Dangerous Minds has a shallow heart

As far as we're concerned, Michelle Pfeiffer can do no wrong. Or at least we would've said that before 1995, when she starred in one of her biggest solo hits, Dangerous Minds, which also happens to be a movie that hasn't stood the test of time. In the film, Pfeiffer plays LouAnne Johnson, a nine-year Marine veteran who moves into a different kind of war zone, an inner-city school in Los Angeles where she goes to teach "rejects from hell," Latino and African American students with severe social problems. Even if you haven't seen it, you can see where this is going. 

While things start off rocky for LouAnne, eventually she's able to reach her students, though it takes some candy bar bribery and karate kicking to do it. It's your typical white savior narrative that we've seen a million times before in Westerns like Dances with Wolves, only this time the movie trades the tall cowboy for a diminutive teacher and Native Americans with inner-city minorities. While based on the real LouAnne Johnson's memoir My Posse Don't Do Homework, Dangerous Minds is riddled with so many tired stereotypes that its good intentions go up in a haze of crack smoke (because this is the 'hood, remember?). Critics hated it, but audiences made it a hit, as Dangerous Minds earned $84 million domestically and $179 million worldwide. Time has not been kind to Dangerous Minds, though Coolio's Stevie Wonder-riff Gangsta's Paradise is memorable.

Jack is a childish take on a real syndrome

Werner Syndrome is a rare disorder that results in the appearance of premature aging. Or, as the 1996 film Jack imagines this real-life condition, a ten-year old kid would look like a full-grown, 45-year old Robin Williams. Ugh. Does this sound like a Farrelly brothers comedy that's horribly insensitive and that we hate ourselves for laughing at? Oh, if only. Jack was directed by Francis Ford Coppola, the multiple Oscar-winning director of literally some of the greatest films of all time, and the film aims for greatness. Alas, Coppola's filmography now reads The Godfather, The Godfather Part II, The Conversation, Apocalypse Now ... and Jack. Watching this film today, you can't help but wonder, "How could so many talented people do something so absurd?" What were they thinking? 

Well, they were most likely thinking about Oscar glory, as Williams probably thought this was his Forrest Gump (crossed with Big), while Coppola was hoping for a comeback after nearly two decades of creative misfires. Admittedly, if you need an actor who can play a child stuck in a grown man's body but do it with pathos and grace, you're not going to do better than Robin Williams. Unfortunately, nothing about this movie works, including Williams' performance, as the movie screams its message, whatever it is, with all of the subtlety of a toddler throwing a tantrum. Critics saw right through the schmaltz, and just like the character of Jack Powell, this movie has not aged well.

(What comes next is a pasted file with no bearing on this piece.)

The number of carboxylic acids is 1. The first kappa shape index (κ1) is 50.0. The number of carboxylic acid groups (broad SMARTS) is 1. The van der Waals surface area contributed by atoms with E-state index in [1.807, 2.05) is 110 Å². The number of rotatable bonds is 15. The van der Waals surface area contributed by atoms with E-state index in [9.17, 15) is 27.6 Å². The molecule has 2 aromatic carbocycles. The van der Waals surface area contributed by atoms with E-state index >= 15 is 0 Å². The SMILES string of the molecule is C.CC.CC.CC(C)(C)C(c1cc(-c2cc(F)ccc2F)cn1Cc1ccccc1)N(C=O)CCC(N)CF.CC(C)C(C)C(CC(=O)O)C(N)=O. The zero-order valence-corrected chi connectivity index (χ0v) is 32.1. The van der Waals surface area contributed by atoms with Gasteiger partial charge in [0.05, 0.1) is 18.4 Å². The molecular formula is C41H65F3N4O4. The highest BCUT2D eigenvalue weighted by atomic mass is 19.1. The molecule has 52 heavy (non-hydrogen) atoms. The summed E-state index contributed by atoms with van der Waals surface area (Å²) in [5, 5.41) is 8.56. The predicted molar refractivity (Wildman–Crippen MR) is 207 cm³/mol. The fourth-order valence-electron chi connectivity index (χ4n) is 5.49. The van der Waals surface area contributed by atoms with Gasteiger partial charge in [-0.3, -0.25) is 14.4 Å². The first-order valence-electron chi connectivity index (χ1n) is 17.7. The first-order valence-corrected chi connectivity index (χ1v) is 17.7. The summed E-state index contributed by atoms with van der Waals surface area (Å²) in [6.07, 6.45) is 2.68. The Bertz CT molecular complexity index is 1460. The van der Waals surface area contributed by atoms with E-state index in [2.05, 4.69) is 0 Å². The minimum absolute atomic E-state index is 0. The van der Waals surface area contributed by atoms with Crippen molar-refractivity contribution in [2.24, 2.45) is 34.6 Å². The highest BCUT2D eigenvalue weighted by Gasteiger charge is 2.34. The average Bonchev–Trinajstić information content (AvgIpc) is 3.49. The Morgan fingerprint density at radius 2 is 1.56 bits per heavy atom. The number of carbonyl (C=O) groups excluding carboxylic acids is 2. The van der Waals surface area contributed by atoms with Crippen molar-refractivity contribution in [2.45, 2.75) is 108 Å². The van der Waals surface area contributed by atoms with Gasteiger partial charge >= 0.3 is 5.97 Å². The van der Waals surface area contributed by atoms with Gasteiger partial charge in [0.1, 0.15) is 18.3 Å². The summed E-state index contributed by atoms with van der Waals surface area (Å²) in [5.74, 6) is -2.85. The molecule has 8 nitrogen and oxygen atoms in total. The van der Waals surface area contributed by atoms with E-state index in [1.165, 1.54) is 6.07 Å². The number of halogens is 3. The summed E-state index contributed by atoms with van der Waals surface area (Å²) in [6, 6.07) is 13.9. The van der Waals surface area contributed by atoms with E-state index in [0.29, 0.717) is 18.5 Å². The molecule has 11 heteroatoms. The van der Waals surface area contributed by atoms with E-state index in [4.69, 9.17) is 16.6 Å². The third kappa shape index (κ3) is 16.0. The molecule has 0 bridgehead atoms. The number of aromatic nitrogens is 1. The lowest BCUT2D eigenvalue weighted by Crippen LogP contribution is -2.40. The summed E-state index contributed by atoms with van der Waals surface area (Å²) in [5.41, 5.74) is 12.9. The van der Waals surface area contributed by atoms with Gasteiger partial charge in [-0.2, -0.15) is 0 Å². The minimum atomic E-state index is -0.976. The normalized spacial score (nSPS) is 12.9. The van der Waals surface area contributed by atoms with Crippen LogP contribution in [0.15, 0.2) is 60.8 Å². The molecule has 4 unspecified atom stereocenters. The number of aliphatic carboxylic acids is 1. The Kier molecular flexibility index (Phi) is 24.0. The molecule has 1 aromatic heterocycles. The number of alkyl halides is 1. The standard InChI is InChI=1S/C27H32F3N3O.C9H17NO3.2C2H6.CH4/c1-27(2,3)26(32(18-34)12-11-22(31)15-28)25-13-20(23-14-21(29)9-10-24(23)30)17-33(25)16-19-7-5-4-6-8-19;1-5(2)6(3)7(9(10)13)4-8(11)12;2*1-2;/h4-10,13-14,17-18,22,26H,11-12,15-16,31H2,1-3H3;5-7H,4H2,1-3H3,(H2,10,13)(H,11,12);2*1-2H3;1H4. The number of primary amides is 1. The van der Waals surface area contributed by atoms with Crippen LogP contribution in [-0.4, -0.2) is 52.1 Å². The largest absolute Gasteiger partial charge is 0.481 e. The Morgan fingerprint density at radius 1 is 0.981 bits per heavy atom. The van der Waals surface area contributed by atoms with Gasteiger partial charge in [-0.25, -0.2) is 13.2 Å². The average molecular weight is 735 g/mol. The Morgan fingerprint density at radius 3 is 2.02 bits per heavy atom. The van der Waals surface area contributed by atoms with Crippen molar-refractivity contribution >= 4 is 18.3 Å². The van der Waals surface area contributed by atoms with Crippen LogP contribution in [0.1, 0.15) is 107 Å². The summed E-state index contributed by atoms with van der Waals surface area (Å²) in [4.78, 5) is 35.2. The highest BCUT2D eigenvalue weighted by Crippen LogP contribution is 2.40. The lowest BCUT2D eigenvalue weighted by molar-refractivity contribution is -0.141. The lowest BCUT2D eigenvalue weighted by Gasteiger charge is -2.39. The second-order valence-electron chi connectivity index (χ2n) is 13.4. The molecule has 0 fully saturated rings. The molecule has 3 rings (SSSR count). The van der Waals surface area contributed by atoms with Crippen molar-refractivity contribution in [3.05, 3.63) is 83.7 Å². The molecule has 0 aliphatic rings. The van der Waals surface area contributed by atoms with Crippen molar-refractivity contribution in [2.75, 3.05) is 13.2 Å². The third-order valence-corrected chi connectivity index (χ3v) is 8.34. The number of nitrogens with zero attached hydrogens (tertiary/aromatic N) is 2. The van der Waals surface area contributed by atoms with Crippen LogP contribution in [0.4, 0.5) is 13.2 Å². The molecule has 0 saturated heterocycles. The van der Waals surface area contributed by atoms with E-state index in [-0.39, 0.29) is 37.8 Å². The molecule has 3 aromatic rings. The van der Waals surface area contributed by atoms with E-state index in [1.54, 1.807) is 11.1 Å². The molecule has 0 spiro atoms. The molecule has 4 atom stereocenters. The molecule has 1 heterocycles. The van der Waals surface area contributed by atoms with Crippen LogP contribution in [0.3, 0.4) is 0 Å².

Shakespeare in Love shouldn't have won Best Picture

The 71st annual Academy Awards ceremony in 1999 featured Saving Private Ryan and The Thin Red Line, two of the greatest war movies ever made, nominated for Best Picture. However, it gave the Oscar to Shakespeare in Love. We'll give you a second until your eyes are done rolling into the back of your head. Sure, Shakespeare In Love has a magnificent 92 percent Tomatometer score from critics and earned $100 million domestically and $289 million worldwide ... but to say it's better than one of Steven Spielberg's best movies? Really? Groan. 

While Shakespeare in Love is a perfectly entertaining and witty little romantic comedy, it's tough to watch with a straight face and not because you're laughing. We've seen much better costume dramas before and since (another one was even nominated for Best Picture that year, Elizabeth), and after more than two decades since its release, we can safely say Shakespeare in Love doesn't belong in any "best ever" category. But Shakespeare in Love's real cringe factor is the reason it won Best Picture. You might've heard of one of the film's producers, Harvey Weinstein. Weinstein's Miramax took home the gold for this film (and numerous others) thanks to his shameless Oscar campaigning that included pandering, threats, and bullying. So yeah, Weinstein was always a monster, no matter what he was doing.